Portraying the Internet in stories on-screen

A look at the new movie The Fifth Estate highlights the difficulties of portraying Internet action in film:

“[It’s] almost like going back to the basics of silent filmmaking – you are going to do some reading in this,” Condon told WIRED about his use of the cyber-visuals. “The question is: How to make that as immersive as possible. I think one of the things about a dramatized version as opposed to some of the very very good [documentaries] – Alex Gibney’s was wonderful – is that this is meant to give you an experience of, a sense of what it was like to be in the room.”Ok, sure. But does the room have to be a metaphorical representation of the internet when the actual apartments/cafes/hacker spaces where the WikiLeaks team worked suffice? Probably not. In fairness, there is one moment when the aforementioned fake office is shown going up in flames as Domscheit-Berg (played by Daniel Brühl) deletes troves of WikiLeaks files that is poignant, even if a bit much, but simply showing the disappearing files got across the same message. And there is more than enough drama in the hurried scenes set in hacker conferences, the radical underground world of Berlin’s Tacheles, and the newsrooms of the world’s most prestigious newspapers to go around — dramatizing online chat doesn’t feel necessary…

But that doesn’t save it from the trap that has plagued modern cyber-thrillers from Hackers to The Net. The internet — and documents and troves of data it transmits and contains — are not characters. They don’t have feelings or personalities, and it’s hard to make drama out of what happens on them.

The Social Network is one of the few films to do it well, and even though it took its own liberties; the amount of time we actually spent watching Mark Zuckerberg program was minimal and it managed to depict the internet and tech culture in a way that didn’t induce the sort of eye-rolling from tech-savvy viewers that Fifth Estate likely will. While the film ostensibly took place in the world of Facebook, it sidestepped the pitfalls of the online thriller by never taking its gaze off of the sometimes funny, sometimes brilliant interactions between Mark Zuckerberg and his cofounders and partners (“A million dollars isn’t cool, you know what’s cool? … A billion dollars.”) The Fifth Estate attempts to do the same with Assange and his cohorts, but it gets muddled in explaining things and introducing unnecessary characters and loses its way. It’s a shame.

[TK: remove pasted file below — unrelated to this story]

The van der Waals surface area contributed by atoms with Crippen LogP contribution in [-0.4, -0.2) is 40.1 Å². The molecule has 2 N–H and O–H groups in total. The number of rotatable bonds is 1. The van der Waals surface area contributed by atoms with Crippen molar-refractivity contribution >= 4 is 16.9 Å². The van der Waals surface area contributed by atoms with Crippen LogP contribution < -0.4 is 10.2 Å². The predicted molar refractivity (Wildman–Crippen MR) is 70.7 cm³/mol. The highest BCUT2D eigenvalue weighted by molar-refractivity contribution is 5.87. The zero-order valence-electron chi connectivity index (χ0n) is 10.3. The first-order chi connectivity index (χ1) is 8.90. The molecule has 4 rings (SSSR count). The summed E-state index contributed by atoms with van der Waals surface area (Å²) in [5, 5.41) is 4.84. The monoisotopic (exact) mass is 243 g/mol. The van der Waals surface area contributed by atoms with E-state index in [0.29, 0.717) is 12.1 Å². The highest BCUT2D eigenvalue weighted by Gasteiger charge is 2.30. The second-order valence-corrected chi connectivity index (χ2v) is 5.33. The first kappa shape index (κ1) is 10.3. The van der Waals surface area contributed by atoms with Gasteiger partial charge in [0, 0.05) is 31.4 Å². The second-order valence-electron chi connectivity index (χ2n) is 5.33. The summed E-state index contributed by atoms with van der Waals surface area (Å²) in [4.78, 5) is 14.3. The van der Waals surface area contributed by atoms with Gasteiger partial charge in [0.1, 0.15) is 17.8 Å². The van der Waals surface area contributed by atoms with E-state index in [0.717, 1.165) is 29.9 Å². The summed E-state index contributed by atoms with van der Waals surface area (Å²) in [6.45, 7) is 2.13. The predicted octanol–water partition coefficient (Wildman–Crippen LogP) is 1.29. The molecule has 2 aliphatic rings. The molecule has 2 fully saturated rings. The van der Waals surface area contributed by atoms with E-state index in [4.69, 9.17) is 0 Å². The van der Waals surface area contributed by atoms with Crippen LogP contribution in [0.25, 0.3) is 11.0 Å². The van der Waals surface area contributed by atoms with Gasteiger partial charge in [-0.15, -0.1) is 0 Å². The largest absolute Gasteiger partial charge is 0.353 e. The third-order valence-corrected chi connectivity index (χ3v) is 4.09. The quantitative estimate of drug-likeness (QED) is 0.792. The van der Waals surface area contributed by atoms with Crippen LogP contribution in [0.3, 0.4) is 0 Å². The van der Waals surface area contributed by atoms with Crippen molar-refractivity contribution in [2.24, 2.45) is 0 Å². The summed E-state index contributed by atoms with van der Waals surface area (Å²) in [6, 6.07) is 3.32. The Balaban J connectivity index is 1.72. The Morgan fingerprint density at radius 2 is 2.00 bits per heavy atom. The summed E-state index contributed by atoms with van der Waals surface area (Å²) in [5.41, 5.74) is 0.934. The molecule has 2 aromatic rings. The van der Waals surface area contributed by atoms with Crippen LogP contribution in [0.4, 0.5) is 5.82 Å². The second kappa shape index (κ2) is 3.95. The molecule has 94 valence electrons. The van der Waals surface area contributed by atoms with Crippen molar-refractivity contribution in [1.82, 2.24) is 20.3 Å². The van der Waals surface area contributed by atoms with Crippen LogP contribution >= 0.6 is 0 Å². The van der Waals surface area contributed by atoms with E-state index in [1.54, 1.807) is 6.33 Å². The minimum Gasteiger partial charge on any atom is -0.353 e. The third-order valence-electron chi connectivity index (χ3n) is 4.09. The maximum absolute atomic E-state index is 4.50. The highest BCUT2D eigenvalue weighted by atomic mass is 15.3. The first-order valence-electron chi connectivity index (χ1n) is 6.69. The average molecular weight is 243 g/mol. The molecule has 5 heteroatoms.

So The Social Network used the Internet as a prop in order to tell more common stories about human relationships, specifically the difficulty a young man has in building strong relationships with females. In this way, the star of the film is not really Facebook – it is the people involved in its making. People don’t have to care about or know about Facebook at all to know the familiar contours of a film about relationships. I’m also reminded of how The Matrix tried to show an always-on, connected data source: a screen of scrolling numbers and bits, representing information. But, again, that trilogy didn’t spend much time in those scenes and instead told a familiar story about oppressed people – and a chosen one – fighting back.

While this is an interesting analysis, how exactly could a film display the Internet without relying more on relationships? What would be a proper cinematic portrayal of the Internet?

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